Introduction: Sports Mega-Events, Sustainable Development and Civil Societies
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On 24 March 2008, at Olympia, the site of the ancient Olympic Games in Greece, a ceremony was held to mark the quadrennial ceremonial lighting of the Olympic torch. The event itself promised added value as a media spectacle for reasons beyond the symbolism of Olympic pageantry. The Olympic host nation, China, was subject to widespread criticism for its human rights record in general, and its violent repression of protest in Tibet in particular; the global media were expecting to capture the possible hijacking of the day’s events by pro-Tibet campaigners. A year earlier, Greece had experienced the most devastating forest fires in its modern history; the last-minute salvation of the world heritage site of Olympia, as the flames had already entered the site, provided an opportunity for the Greek government to demonstrate the country’s symbolic survival. Notwithstanding the extensive security operation that was mounted on the day by the authorities, three members of the Paris-based media advocacy group Reporters sans Frontières (Reporters Without Borders) managed to evade security and disrupt the speech of BOCOG (Beijing Organizing Committee for the Olympic Games) president (and Beijing Communist Party Secretary) Liu Qi and were arrested as they were about to unfurl a banner representing the Olympic Rings as handcuffs. Greek and Chinese state media acted promptly: live television coverage suddenly cut away to carefully selected footage of the ancient landscape. No footage of the incident was shown in the live transmission by either the Greek or Chinese state-run TV channels. ‘If the Olympic flame is sacred, human rights are even more so’, Reporters sans Frontières said in a statement.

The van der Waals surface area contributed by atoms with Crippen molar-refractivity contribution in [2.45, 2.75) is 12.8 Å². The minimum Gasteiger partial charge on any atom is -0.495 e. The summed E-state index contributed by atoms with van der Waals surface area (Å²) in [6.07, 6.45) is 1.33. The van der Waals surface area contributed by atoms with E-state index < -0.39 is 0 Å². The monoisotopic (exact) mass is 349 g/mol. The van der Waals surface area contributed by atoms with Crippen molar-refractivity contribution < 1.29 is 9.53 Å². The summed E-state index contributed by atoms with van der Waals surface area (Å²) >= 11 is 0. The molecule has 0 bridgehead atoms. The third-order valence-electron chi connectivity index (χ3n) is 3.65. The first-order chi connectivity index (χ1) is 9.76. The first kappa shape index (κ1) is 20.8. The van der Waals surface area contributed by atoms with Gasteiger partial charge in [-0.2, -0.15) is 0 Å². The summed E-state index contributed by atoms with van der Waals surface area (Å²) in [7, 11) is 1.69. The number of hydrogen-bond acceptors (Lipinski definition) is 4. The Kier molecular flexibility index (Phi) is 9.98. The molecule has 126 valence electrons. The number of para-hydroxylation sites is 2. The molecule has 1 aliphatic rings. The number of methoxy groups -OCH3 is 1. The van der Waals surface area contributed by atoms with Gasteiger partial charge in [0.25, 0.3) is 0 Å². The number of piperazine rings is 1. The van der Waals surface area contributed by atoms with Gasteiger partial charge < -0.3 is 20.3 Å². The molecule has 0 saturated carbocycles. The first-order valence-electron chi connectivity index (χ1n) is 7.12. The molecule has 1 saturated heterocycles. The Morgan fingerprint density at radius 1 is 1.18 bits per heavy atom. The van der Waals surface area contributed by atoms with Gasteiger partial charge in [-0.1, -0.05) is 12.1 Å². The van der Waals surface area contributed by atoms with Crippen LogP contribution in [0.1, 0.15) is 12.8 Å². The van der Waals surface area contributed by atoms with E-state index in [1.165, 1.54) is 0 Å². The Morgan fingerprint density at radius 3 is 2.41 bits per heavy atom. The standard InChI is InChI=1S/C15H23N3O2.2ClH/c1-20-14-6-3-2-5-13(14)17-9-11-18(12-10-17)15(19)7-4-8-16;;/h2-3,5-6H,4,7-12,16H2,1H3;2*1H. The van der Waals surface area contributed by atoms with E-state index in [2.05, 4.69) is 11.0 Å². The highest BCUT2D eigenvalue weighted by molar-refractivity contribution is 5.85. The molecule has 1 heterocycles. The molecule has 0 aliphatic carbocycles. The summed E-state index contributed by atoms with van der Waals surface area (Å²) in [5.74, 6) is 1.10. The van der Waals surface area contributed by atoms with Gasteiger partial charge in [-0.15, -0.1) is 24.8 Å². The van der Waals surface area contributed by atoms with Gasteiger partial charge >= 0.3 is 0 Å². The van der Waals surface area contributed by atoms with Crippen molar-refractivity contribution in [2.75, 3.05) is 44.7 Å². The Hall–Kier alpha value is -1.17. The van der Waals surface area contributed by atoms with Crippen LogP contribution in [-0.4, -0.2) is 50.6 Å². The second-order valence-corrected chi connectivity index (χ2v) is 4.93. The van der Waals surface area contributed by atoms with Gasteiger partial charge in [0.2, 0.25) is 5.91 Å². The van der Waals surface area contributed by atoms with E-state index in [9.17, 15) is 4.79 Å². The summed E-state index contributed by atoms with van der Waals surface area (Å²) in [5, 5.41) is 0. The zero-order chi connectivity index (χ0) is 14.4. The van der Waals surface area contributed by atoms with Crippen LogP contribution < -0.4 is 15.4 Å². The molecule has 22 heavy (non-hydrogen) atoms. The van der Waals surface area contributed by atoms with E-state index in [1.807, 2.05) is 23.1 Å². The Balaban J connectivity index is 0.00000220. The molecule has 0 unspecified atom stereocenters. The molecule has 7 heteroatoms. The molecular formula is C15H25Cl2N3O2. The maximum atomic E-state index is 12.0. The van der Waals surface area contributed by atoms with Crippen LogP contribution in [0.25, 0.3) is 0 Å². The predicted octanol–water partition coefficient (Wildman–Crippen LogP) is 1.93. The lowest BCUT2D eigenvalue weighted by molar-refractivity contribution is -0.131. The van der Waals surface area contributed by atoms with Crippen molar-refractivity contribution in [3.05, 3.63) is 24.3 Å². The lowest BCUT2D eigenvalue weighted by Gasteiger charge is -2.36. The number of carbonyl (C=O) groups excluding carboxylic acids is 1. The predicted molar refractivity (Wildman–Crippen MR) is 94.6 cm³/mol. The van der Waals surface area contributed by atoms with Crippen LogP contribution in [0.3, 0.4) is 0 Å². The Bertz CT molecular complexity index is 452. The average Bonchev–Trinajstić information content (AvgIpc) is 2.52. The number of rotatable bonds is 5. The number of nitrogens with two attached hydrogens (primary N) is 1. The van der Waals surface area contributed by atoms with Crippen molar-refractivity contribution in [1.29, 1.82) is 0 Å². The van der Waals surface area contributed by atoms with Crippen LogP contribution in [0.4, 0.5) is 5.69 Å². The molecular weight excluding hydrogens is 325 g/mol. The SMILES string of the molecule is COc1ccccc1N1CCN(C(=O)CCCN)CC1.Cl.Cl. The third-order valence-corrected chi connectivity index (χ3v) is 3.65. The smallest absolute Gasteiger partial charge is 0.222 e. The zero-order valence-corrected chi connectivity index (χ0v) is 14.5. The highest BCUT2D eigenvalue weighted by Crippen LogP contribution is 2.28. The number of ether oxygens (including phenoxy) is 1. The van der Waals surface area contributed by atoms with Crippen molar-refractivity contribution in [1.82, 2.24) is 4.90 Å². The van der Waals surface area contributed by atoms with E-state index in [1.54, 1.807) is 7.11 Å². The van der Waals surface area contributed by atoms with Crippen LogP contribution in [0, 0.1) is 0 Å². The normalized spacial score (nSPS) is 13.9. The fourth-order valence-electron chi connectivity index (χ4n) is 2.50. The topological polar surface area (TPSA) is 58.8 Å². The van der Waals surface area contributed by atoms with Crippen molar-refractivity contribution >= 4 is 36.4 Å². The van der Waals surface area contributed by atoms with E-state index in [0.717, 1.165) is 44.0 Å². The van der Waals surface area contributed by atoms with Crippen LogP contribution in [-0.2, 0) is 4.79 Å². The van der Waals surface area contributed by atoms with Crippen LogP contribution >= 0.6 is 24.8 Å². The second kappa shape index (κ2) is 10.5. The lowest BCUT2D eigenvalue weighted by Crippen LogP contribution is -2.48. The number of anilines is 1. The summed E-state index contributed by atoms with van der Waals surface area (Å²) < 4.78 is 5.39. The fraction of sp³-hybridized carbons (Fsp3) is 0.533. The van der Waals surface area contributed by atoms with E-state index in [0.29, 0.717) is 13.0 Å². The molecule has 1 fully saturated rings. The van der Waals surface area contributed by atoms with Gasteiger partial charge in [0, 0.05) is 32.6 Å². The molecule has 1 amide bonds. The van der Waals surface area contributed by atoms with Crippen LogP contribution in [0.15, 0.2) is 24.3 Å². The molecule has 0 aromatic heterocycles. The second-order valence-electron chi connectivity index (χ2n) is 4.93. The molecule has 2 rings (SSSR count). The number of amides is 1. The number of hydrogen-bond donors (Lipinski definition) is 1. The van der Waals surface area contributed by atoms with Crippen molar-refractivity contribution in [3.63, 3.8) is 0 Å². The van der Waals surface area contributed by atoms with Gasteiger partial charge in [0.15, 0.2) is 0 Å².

KeywordsCivil Society Olympic Game Civil Society Organization Civic Response Football Association
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